MR. BLANKLEY: -- and, by the way, Anthony -- what's it --


MR. BLANKLEY: -- Zinni, who, John, you quoted complimentarily for several years on this topic, himself says we need to put in more troops and they can.

MR. MCLAUGHLIN: Did he tell you where he's going to get 100,000 troops that are combat-ready?

MS. CLIFT: It is not a secret. It's spelled out in the report why they didn't recommend it. It's not a secret, just an exclusive interview with Tony Blankley. They spell out the reasons.

MR. MCLAUGHLIN: Okay, three milestones.

The ISG called on the Iraqi government to take prompt action on three big milestones: First, national reconciliation, notably of Sunni and Shi'a; two, security for Iraqi men and women and children in their property and places of worship; and three, essential conditions of daily living, e.g., food, electricity, running water, plumbing.

MR. HAMILTON: (From videotape.) If the Iraqi government does not make substantial progress toward the achievement of milestones, the United States then should reduce its political, military or economic support for the Iraqi government.

Question: Is this tough love necessary, Caroline?

MS. DANIEL: Well, I think the argument at the moment is blame the Iraqis so that gives -- (brief audio break) -- an exit strategy. MR. BUCHANAN: You know, John, if you do that, if he does that -- and they're threatening to do it -- you are pulling the rug out of the only government we have, and that will bring it down and the army could fall apart. I think Eleanor --

MS. CLIFT: Well, first --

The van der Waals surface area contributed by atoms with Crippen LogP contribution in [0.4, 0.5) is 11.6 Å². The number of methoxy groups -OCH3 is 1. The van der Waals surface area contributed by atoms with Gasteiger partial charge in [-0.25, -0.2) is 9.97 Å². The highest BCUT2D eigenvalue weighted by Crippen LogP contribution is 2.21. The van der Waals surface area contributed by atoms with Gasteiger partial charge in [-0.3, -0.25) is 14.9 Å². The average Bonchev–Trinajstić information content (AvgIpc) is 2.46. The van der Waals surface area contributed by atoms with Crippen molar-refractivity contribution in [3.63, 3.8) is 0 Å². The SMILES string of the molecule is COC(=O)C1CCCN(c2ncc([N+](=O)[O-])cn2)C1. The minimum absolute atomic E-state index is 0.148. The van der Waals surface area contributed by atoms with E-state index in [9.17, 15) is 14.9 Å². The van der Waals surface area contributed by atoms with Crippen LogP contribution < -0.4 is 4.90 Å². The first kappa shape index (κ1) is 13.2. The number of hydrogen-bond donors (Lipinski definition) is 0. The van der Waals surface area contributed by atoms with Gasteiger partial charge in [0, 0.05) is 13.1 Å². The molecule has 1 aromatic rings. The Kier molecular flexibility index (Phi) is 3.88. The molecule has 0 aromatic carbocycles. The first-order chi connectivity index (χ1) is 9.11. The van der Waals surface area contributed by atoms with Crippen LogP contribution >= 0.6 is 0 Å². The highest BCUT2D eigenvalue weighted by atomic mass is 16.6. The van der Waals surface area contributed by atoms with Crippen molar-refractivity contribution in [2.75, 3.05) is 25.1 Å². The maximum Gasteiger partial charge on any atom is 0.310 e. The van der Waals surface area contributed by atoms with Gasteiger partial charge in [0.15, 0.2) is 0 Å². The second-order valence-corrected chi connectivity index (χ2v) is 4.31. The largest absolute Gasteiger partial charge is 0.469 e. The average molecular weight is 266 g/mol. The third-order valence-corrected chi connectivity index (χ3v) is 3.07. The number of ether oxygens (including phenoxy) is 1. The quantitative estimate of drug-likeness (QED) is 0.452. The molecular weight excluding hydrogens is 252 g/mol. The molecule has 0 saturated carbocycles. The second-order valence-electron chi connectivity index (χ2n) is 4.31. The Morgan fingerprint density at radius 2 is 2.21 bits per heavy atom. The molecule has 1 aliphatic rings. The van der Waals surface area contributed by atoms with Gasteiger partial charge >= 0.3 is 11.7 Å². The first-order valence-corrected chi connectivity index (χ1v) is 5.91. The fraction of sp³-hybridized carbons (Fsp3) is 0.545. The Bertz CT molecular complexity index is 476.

MR. BUCHANAN: Hold it. Eleanor has a point. Eleanor has this point. I look at this thing and you look at how dire it is and you look at the absurdity of some of the recommendations, and it may very well be a cover for an American retreat from Iraq.

MS. CLIFT: It's a political document that recognizes the failure of the existing policy, a recognition that there are no good options, and a way to perhaps manage what is a defeat, but nobody quite wants to use those words.

MR. BUCHANAN: It solves America's political problem, but it does not solve the problem of the loss of Iraq.

MS. CLIFT: Yeah, but you cannot have an open-ended commitment of being a referee over there. They have no incentive to reconcile their differences. It's the political differences they have to reconcile. And if they can't, the country is going to have to divide along sectarian lines.


MR. MCLAUGHLIN: Hold on. Let me let Caroline in.

MS. DANIEL: They do have an incentive to reconcile their differences, because they're killing each other. I mean, that's the incentive. They can see what's happening. Both sides can see what's happening in Iraq. I think now you've got -- the issue is how far can the Maliki government step up to it? And he's divided Shi'ites.

MR. BLANKLEY: Let me make --

MR. MCLAUGHLIN: Hold on, hold on. I want to make sure we understand what the situation is as far as the people are concerned. Under Saddam Hussein, it was a command economy. They were allowed certain amounts for food, for clothing, for allowances, et cetera. So they were a totally dependent society, and the government comes from that dependent society.